One of the more common explanations is that the people of the province would have wound up in the same spot anyway since Abitibi was on the verge of bankruptcy anyway.
Finance minister Tom Marshall tried it on Friday [via the Telegram]:
“If we hadn’t expropriated, the company still would have gone into double-C double-A protection or into bankruptcy protection, and we would have been left with nothing but the contaminated assets,” Marshall said.And federation of labour boss Lana Payne [@Lanampayne] tried the same thing via Twitter:
[In my opinion] expropriation was right decision. Otherwise we'd be left with clean-up and no assets.The only problem with this argument is that is it more supposition and rationalization than fact.
As the saying goes, can't get blood from a turnip. AB was restructured under bankruptcy law. Because of restructuring, NL would be where it is today: one of many parties in a long line.
The provincial government’s expropriation plan at the outset was to leave the environmental contamination with the company. They developed this plan knowing the company was on the verge of bankruptcy. The provincial government did not know whether the company would fail or, as it turned out the company would emerge from bankruptcy protection.
The only way the taxpayers of Newfoundland and Labrador wound up with full liability for the environmental mess - except in the case of expropriation – would have been if the company went bankrupt and no one bought the assets and the liabilities that went with them.
If Abitibi sold the properties in Newfoundland and Labrador, the new owner or owners would have been in the same position Abitibi was in when it bought the properties years before. They bought the assets and all the liabilities that went with it. The provincial government would have had the legal power to order clean-up and the owners would be responsible to carry out the clean-up.
Had it emerged from bankruptcy protection – as it did – Abitibi would have held its assets and its liabilities in Newfoundland and Labrador. The company would have been liable for the liabilities and it would have had assets that it could use to pay for environmental clean-up.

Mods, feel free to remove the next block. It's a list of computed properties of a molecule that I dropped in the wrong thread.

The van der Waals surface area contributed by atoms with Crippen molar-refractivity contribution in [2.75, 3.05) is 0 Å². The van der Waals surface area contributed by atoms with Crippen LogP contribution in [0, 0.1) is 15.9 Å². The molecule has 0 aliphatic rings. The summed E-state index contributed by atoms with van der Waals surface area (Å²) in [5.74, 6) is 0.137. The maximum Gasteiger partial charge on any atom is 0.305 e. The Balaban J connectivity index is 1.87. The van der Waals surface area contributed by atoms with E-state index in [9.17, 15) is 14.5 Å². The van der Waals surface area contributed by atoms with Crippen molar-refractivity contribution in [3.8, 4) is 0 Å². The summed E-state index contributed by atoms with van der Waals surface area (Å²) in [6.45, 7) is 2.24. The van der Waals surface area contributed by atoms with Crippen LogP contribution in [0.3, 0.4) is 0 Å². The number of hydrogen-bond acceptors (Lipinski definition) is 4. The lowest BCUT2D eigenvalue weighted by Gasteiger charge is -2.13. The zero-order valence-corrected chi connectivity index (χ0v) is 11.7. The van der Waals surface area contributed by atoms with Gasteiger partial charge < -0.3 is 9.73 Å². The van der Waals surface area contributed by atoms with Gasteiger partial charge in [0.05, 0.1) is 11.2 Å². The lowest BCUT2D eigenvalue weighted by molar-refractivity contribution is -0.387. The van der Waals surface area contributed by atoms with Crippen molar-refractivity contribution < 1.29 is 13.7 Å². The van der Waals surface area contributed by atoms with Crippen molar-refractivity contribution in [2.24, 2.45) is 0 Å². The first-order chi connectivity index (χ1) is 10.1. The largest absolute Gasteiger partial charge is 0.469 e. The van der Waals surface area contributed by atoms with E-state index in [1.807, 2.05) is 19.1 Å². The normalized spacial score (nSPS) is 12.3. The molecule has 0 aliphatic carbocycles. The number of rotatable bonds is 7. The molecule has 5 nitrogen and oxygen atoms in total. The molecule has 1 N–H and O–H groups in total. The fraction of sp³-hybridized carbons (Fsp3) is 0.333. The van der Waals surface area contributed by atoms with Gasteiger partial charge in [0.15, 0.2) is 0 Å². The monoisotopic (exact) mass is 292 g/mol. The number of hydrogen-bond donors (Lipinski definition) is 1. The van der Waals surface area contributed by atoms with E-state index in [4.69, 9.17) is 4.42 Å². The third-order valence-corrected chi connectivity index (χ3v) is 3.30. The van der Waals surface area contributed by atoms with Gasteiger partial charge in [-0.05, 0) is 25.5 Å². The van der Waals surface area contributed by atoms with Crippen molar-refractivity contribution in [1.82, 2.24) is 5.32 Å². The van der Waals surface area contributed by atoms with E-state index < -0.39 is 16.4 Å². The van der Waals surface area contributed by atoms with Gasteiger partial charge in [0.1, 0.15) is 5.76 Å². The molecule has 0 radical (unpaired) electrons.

But thanks to the provincial government action, Abitibi had no assets of any value in Newfoundland and Labrador that might have interested a buyer. All the company had was liabilities. As we have seen, no one wanted any of them.
The expropriation bill accidentally included the Grand Falls-Windsor paper mill but other than that, the expropriation played out exactly according to the original government plan. The environmental orders issued in November 2009, the ones that wound up in front of the Supreme Court of Canada, were part of the provincial government’s effort to stick Abitibi with the costs. Read the decisions in Quebec and in the Supreme Court of Canada and you can pretty quickly see that by converting themselves to creditors, the provincial government scuttled any interest it may have had in securing environmental clean-up in and of itself.
But that was really gravy. Since they’d created an unsalable package out of the Abitibi properties, the provincial government wound up with the mess it created.
In other words, the provincial government cooked up the expropriation in three days because it wanted the assets. They tried to shaft Abitibi and leave it with the environmental liabilities. In the end, though, the liabilities followed the owners of the assets just as they would have in any event.
But it wasn’t inevitable that the people of Newfoundland and Labrador wound up facing hundreds of millions of dollars in costs. Until the expropriation, someone else was in line to face that bill.
Meanwhile, the company Danny Williams tried to shaft doesn’t have to face hundreds of millions of dollars in environmental liabilities in Newfoundland and Labrador. They also didn’t have to pay $30 million to their former employees. And Abitibi walked off with $130 million in a NAFTA settlement.
The expropriation was a brilliant idea… if Danny Williams and his supporters wanted to help AbitibiBowater out of a tough spot with a ton of corporate welfare courtesy of the ordinary workers of Newfoundland and Labrador.
And what Williams, Marshall, Payne and the rest are getting on with? Well, just call that corporate welfare bum-wipe.